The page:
Paget’s disease is a chronic condition which interferes with your body’s normal bone remodeling process.
Bone remodeling is a process in which new bone tissue gradually replaces old bone tissue. This relationship is vital to maintain normal calcium levels in our blood. Over time, the disease can cause affected bones to become fragile and misshapen. Paget’s disease of bone most commonly occurs in the pelvis, skull, spine and legs.
The risk of Paget’s disease of bone increases with age. Your risk also increases if any family members have the disorder. Complications of Paget’s disease of bone can include broken bones, hearing loss and pinched nerves in your spine.
Bisphosphonates — the medications also used to strengthen bones weakened by osteoporosis — are the mainstay of treatment. In severe cases, surgery may be necessary.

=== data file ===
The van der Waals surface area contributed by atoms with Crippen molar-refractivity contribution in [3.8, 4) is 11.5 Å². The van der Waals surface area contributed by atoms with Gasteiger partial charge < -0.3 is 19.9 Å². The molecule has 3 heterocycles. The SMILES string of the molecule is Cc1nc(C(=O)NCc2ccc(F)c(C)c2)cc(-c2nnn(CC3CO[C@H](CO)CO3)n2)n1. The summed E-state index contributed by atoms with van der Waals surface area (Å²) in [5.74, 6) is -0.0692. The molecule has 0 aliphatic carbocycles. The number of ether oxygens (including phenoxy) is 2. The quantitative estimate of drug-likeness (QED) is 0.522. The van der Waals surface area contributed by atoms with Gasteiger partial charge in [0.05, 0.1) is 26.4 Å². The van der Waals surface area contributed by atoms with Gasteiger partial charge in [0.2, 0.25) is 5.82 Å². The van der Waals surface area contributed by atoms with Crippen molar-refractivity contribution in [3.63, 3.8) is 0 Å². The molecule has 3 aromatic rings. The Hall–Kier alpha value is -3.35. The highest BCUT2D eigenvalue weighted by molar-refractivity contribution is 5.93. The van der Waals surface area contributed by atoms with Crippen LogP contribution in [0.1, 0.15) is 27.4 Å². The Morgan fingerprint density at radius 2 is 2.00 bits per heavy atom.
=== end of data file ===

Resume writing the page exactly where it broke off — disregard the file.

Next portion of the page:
What are the types of Paget’s disease?
There are two types of Paget’s disease of bone:
- When a single site of bone is affected by Paget’s disease, it is referred to as the monostotic type.
- When multiple sites of bone are affected by Paget’s disease, it is referred to as the polyostotic type.
What causes Paget’s?
The cause of Paget’s disease of bone is controversial. Scientists suspect a combination of environmental and genetic factors contribute to the disease. Several genes appear to be linked to getting the disease.
Some scientists believe Paget’s disease of bone is related to a measles virus infection in your bone cells, but this theory is controversial.